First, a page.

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Projects are the primary artifact used when developing and deploying databases using SQL Change Automation. They contain a database's state, and a set of scripts that describe how to get to that state. Projects are a 'single source of truth' as they represent the state a database ought to be in.

Most work with projects is done using Visual Studio, using the Visual Studio Extension. Consult the Microsoft documentation about solutions and projects in Visual Studio.

Since projects only contain SQL scripts and Visual Studio configuration files, they can be committed to source control without any extra configuration.

SQL Change Automation represents a database as a set of SQL scripts that describe how to take a database from one state to another, known as migration scripts. SQL Change Automation primarily takes a migrations-based approach to database development. See Migrations.

Should your SQL Change Automation project be in its own Visual Studio solution?

SQL Change Automation projects may coexist in a Visual Studio solution with other projects, including projects that are used for application code.

If you are developing code for a database which is used by multiple applications that are managed in different Visual Studio solutions, we recommend that you maintain the SQL Change Automation project in a separate Visual Studio solution.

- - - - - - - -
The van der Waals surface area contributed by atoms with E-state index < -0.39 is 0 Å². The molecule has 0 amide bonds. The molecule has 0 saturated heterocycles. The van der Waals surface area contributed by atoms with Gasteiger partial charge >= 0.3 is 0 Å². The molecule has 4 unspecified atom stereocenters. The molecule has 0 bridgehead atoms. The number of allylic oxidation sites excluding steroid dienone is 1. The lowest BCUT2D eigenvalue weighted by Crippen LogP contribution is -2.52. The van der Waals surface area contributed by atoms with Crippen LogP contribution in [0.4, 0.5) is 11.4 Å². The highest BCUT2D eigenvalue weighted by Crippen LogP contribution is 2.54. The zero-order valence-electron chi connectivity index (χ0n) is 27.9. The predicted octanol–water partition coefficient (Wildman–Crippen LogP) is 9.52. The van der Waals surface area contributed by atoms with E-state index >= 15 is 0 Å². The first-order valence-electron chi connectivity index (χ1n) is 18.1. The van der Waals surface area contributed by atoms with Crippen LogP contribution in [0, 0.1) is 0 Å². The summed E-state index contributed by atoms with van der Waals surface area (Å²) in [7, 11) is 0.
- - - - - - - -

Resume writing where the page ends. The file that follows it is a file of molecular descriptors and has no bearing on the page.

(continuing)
Deploying a SQL Change Automation project

SQL Change Automation projects can be deployed to databases using the SQL Change Automation build and release components. The build and release components understand how to apply the scripts contained in the project to a database, in order to change the database so it matches the state of the project. See Automating database changes.

SQL Source Control projects

SQL Change Automation also allows you to deploy SQL Source Control projects. However with this approach you'll have less control over how the scripts are deployed.

For more information see SQL Source Control's documentation.

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